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The figure shows the result of an urease test, where tube A is a negative control. Tube B contains, Proteus sp. and tube C contains Escherichia coli. Note that a pH change has occured in tube B because Proteus spp. are urease positive.
Image:Karl-Erik Johansson (BVF, SLU) and Lise-Lotte Fernström (BVF, SLU).
Some bacteria have the enzyme urease, which in the presence of H2O converts urea (=carbamide) to NH3 (ammonia) and CO2 (carbondioxide), which forms ammonium carbonate in the presence of water. See chemical reaction formula.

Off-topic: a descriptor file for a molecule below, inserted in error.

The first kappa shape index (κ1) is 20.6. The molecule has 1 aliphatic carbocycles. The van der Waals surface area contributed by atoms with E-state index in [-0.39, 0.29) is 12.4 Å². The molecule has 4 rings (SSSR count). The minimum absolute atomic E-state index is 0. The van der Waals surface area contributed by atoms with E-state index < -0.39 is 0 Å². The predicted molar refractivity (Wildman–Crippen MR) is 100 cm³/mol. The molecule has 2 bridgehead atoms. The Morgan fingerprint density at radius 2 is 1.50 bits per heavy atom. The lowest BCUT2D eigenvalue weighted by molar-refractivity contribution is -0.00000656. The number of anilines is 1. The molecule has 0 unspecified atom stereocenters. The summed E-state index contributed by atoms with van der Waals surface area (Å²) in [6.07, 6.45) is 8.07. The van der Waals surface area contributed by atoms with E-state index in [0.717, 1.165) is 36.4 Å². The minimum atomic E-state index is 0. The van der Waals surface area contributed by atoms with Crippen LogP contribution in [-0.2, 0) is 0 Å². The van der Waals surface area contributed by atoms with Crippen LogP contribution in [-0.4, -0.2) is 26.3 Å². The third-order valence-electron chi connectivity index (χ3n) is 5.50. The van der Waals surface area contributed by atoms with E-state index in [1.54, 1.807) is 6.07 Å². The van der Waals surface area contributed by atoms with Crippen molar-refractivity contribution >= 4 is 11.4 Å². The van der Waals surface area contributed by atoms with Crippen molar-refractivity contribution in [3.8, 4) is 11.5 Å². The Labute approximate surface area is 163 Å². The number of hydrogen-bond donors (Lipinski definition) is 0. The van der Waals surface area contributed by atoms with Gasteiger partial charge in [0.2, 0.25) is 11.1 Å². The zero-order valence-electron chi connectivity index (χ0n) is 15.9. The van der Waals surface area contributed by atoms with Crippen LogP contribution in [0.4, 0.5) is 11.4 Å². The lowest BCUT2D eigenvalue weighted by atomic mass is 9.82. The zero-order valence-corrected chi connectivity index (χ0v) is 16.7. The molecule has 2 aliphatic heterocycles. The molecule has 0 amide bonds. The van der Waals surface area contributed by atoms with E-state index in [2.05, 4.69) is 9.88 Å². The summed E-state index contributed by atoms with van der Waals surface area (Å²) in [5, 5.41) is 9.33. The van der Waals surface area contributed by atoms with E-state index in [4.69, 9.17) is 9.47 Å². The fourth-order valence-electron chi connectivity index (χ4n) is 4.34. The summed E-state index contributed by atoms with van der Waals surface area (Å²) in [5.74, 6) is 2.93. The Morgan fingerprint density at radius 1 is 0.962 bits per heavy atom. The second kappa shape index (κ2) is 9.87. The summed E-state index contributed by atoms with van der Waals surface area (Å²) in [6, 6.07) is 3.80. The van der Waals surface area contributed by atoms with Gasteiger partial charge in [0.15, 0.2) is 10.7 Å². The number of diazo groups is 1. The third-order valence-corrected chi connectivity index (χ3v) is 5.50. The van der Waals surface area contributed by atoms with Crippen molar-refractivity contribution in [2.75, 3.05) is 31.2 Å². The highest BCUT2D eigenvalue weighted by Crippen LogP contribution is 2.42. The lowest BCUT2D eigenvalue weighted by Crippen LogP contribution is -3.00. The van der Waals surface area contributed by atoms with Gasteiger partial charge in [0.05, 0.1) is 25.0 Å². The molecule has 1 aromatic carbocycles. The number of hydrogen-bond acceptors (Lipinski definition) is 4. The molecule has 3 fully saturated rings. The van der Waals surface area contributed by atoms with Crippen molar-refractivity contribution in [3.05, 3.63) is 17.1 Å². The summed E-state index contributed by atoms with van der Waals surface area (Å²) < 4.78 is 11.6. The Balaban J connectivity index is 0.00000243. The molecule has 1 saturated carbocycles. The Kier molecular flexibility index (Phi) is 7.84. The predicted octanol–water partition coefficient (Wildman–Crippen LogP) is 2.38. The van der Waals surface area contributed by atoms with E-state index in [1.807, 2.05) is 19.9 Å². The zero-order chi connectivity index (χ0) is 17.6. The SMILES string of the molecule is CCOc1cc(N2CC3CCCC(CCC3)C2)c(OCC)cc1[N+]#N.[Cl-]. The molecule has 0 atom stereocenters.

By growing the bacteria in urease medium containing a pH indicator, it can be determined if the bacteria express urease. If the bacteria have an urease, urea will be converted to ammonium carbonate and the medium will turn alcaline. Thus, the colour will change to red (cerise).
The urease test can be used to distinguish between E. coli, which is urease negative, from Proteus spp., which are urease positive.